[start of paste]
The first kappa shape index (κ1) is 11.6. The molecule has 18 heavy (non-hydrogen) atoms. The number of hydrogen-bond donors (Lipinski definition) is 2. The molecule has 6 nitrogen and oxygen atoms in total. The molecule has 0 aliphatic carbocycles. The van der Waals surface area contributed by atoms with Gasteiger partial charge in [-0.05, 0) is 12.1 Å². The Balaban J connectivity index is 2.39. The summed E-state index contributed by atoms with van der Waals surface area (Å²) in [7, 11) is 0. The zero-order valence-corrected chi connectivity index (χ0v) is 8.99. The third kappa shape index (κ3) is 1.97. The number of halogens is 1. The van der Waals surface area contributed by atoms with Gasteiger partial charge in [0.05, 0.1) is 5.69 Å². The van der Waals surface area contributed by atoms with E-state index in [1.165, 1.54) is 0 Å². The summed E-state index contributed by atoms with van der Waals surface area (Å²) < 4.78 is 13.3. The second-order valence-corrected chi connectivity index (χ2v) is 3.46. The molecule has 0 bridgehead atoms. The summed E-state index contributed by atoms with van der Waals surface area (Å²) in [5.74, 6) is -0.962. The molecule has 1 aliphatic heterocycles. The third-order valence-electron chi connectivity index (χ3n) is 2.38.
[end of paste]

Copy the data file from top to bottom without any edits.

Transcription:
The first kappa shape index (κ1) is 11.6. The molecule has 18 heavy (non-hydrogen) atoms. The number of hydrogen-bond donors (Lipinski definition) is 2. The molecule has 6 nitrogen and oxygen atoms in total. The molecule has 0 aliphatic carbocycles. The van der Waals surface area contributed by atoms with Gasteiger partial charge in [-0.05, 0) is 12.1 Å². The Balaban J connectivity index is 2.39. The summed E-state index contributed by atoms with van der Waals surface area (Å²) in [7, 11) is 0. The zero-order valence-corrected chi connectivity index (χ0v) is 8.99. The third kappa shape index (κ3) is 1.97. The number of halogens is 1. The van der Waals surface area contributed by atoms with Gasteiger partial charge in [0.05, 0.1) is 5.69 Å². The van der Waals surface area contributed by atoms with E-state index in [1.165, 1.54) is 0 Å². The summed E-state index contributed by atoms with van der Waals surface area (Å²) < 4.78 is 13.3. The second-order valence-corrected chi connectivity index (χ2v) is 3.46. The molecule has 0 bridgehead atoms. The summed E-state index contributed by atoms with van der Waals surface area (Å²) in [5.74, 6) is -0.962. The molecule has 1 aliphatic heterocycles. The third-order valence-electron chi connectivity index (χ3n) is 2.38.